• 6% of voters across England and 8% in London said that they were not able to vote using their preferred method. Among this group, around a quarter said this was due to reasons related to Covid-19 (such as being worried about going to the polling stations and having to self-isolate), rising to around a third amongst those who generally prefer to vote in polling stations

Voters in polling stations were confident that they were safe places to vote

Across England and London, a number of different measures were in place to make sure that voting and working at polling stations was as safe as possible during the pandemic.

To support and advise on what changes should be made to voting in polling stations, we worked with public health experts across the UK to provide guidance for electoral administrators. 

We also produced resources for local authorities designed to help:

  • reassure the public that voting in person would be a safe experience
  • highlight the other ways to vote, for those vulnerable or concerned
  • encourage voters to start thinking about their preferred voting option early

Voters in polling stations were confident that they were safe places to vote: breakdown

How safe voters at polling stations felt with the safety provisions in place.

Almost all of the people in our research who voted in person said that they felt safe at a polling station with the safety provisions in place: 

  London  Across England
Very safe 56% 64%
Fairly safe 39% 33%
Fairly unsafe 3% 2%
Very unsafe 1% 0.5%
Don't know 1% 0.23%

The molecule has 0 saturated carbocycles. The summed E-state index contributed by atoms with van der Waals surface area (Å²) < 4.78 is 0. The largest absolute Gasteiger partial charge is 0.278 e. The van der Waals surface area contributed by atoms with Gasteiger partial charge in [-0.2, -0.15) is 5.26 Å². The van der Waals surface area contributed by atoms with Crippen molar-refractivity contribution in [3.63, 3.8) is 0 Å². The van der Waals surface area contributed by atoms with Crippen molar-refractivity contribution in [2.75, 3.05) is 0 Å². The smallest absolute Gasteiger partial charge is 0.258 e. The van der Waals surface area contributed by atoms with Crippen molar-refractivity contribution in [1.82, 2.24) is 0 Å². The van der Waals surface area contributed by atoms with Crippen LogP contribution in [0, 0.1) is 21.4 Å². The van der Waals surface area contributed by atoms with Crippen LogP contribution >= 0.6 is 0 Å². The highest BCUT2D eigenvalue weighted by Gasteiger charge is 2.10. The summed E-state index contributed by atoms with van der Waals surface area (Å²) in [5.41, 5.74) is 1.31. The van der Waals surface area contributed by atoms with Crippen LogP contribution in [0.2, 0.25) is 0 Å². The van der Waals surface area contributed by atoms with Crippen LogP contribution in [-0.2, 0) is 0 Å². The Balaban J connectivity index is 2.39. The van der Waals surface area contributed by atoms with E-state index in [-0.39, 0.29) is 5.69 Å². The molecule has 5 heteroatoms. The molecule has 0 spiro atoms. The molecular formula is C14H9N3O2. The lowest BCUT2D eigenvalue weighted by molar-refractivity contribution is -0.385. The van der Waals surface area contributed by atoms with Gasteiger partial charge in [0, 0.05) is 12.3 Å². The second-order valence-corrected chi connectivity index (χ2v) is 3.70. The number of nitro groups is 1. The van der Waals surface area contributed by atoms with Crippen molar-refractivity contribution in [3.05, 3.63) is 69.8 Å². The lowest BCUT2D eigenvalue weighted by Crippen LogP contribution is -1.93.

• 77% of polling station voters said that they had enough information about safety measures to cast their vote safely
  • across England, first time voters were slightly less likely to feel safe than people who had experience of voting before
  • half of voters across England who said they felt unsafe said there was nothing more that could have been done to make a difference

Almost all (99%) polling station voters said that they noticed at least one of the various safety provisions that had been put in place.

People were most likely to notice People were least likely to notice
  • Hand sanitiser provided on exit and entry
  • Cleaning of pencils (where single use pencils were not used) 
  • Staff wearing face coverings 
  • Cleaning of booths
  • A one-way system with floor markings

Polling station staff also felt that polling stations were safe places to work (96% of staff responding to our survey agreed), and that the safety of voters was adequately provided for by the changes introduced (95%).

The new safety measures meant that voting took longer for some people. The combination of polls, where voters had more than one ballot paper to complete, may have also contributed to this: